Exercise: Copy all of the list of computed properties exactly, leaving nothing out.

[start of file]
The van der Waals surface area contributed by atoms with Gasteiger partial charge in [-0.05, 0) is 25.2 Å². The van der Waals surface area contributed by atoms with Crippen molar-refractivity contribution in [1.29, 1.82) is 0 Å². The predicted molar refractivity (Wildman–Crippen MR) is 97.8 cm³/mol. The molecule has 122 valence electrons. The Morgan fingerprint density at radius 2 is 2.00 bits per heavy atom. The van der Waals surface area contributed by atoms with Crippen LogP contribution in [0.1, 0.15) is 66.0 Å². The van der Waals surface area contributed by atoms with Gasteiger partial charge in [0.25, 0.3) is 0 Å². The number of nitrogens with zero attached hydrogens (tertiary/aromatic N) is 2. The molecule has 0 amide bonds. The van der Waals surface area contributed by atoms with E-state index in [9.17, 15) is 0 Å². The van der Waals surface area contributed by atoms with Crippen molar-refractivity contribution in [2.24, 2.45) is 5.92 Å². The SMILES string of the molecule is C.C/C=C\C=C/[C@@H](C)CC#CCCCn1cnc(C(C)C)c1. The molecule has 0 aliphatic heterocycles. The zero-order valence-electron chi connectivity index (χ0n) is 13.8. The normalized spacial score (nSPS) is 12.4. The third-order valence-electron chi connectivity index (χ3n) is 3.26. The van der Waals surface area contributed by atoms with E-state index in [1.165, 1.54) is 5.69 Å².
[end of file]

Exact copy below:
The van der Waals surface area contributed by atoms with Gasteiger partial charge in [-0.05, 0) is 25.2 Å². The van der Waals surface area contributed by atoms with Crippen molar-refractivity contribution in [1.29, 1.82) is 0 Å². The predicted molar refractivity (Wildman–Crippen MR) is 97.8 cm³/mol. The molecule has 122 valence electrons. The Morgan fingerprint density at radius 2 is 2.00 bits per heavy atom. The van der Waals surface area contributed by atoms with Crippen LogP contribution in [0.1, 0.15) is 66.0 Å². The van der Waals surface area contributed by atoms with Gasteiger partial charge in [0.25, 0.3) is 0 Å². The number of nitrogens with zero attached hydrogens (tertiary/aromatic N) is 2. The molecule has 0 amide bonds. The van der Waals surface area contributed by atoms with E-state index in [9.17, 15) is 0 Å². The van der Waals surface area contributed by atoms with Crippen molar-refractivity contribution in [2.24, 2.45) is 5.92 Å². The SMILES string of the molecule is C.C/C=C\C=C/[C@@H](C)CC#CCCCn1cnc(C(C)C)c1. The molecule has 0 aliphatic heterocycles. The zero-order valence-electron chi connectivity index (χ0n) is 13.8. The normalized spacial score (nSPS) is 12.4. The third-order valence-electron chi connectivity index (χ3n) is 3.26. The van der Waals surface area contributed by atoms with E-state index in [1.165, 1.54) is 5.69 Å².